It was their faith and their belief that they have a duty to evangelize and help others that took them there. Akers came to appreciate the art and philosophy of the Native Americans - using everything, wasting nothing.
He's humble about his skills, believing they are God-given.
When he sets up his booth at the dozen or so Cumberland Valley and Pennsylvania Guild Craftsmen crafts markets through the year, Akers wears the buckskin leather pants and center-seam moccasins of a 17th-century pioneer. Although he says the Civil War gets more attention, Akers is fascinated by the early history of this region and believes it's important to share crafts of the period.
"We don't want to lose it," he says.
He teaches an annual class for about six to eight people in the York, Pa., area and occasionally speaks in local schools and libraries.
Akers' art derives from the nature of his raw materials. With his detailed carving and painting, a moose antler becomes an eagle in flight.
"You can't take credit for what's there. You just fill in the blanks," Akers says.
His basement workshop is not fancy. There are bins of antlers, turtle shells, even buffalo skulls. Sturdy branches with scars left by honeysuckle vines will become elegant walking sticks when topped with handles crafted by Akers. His primary tool resembles a dentist's drill. Another connection to modern technology is Akers' spot on a crafters' Web site at www.craftmall.net. Search for "antler" to view his handiwork.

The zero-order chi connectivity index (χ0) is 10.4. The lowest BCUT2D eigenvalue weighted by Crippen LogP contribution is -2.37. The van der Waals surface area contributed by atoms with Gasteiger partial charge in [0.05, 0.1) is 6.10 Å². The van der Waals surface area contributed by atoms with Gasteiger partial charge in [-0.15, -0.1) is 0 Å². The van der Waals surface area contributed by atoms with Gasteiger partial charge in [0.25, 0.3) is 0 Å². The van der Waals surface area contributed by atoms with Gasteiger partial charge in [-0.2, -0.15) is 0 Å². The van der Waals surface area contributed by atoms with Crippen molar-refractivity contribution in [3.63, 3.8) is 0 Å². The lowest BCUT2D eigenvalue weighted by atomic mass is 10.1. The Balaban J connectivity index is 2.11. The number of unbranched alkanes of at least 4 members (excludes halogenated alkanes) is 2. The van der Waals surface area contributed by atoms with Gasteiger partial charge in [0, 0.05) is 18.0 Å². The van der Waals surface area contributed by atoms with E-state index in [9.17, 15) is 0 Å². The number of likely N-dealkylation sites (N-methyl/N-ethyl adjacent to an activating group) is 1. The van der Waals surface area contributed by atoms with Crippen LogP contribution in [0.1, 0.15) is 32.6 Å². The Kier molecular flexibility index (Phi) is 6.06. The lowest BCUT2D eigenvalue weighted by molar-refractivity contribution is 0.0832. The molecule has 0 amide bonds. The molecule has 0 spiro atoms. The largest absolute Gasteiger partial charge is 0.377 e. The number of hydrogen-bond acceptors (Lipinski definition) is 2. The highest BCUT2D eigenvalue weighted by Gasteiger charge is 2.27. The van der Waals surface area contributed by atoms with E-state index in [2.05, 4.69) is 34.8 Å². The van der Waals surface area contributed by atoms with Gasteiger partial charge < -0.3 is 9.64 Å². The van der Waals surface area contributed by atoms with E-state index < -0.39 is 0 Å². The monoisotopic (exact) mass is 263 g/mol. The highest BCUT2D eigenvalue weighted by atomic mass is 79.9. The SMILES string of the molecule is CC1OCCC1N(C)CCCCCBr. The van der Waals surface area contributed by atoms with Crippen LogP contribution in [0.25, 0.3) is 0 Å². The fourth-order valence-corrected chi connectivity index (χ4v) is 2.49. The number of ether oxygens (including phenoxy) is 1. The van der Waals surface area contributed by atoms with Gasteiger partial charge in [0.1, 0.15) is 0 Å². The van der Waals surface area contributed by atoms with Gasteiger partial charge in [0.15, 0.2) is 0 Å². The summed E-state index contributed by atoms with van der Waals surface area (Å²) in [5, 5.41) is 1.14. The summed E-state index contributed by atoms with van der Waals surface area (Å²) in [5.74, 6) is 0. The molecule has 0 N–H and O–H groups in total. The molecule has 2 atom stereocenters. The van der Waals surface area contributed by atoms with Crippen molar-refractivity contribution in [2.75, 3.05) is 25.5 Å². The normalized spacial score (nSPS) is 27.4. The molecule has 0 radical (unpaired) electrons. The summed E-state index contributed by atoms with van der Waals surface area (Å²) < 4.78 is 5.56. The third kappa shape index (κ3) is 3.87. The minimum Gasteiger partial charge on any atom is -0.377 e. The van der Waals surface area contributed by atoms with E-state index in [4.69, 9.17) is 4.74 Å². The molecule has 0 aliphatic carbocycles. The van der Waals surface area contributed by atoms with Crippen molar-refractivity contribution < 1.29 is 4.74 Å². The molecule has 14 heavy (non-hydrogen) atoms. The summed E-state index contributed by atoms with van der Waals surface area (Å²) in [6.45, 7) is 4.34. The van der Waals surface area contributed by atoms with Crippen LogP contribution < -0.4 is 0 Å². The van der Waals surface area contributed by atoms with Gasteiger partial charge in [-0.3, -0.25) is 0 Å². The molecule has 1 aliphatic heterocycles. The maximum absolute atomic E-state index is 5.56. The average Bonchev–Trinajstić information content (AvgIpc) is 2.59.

Akers makes antler-handled baskets, wing-bone turkey calls, earrings, buttons, knives and turtle shell pouches. Ivory from a boar's tusk - he's quick to point out that it's legal ivory - becomes an eagle-headed key ring.
Akers is one of approximately 30 exhibitors chosen for the crafts market, a juried show. A panel of three jurors - one of whom has expertise in the artist's field or a similar field - reviews the work for technique, design and originality and style, says Joanna Calimer, publicity coordinator for the event.
All the work at the market is produced by the artisans. Some will demonstrate their crafts. There will be pottery, hand weaving, woodwork, pressed flower designs, ironwork, dolls, basketry, folk art, jewelry and paintings.
Music will be provided by Mountain Sounds, performing on fiddle, guitar, mandolin, harmonica and washtub bass.
Rich Adkins, president of Cumberland Valley Craftsmen, calls Renfrew Park a beautiful park. The market area is not too large, and it's shady and flat - manageable for older people or those in wheelchairs.
Cumberland Valley Craftsmen fall arts and crafts market
When: Saturday, Sept. 5, 9 a.m. to 4 p.m.
Where: Renfrew Museum and Park, 1010 E. Main St., Waynesboro, Pa.
If you go: From Hagerstown, take Potomac Avenue, Md. 60 north, to the traffic light at Main Street, Pa. 16, in Waynesboro. Turn right, going east on Pa. 16 through the square, past Waynesboro Hospital on the left and YMCA on the right. Turn right at traffic light at Welty Road. Renfrew entrance is a couple of hundred yards down the road on the right.
Information: Call 1-717-762-5021.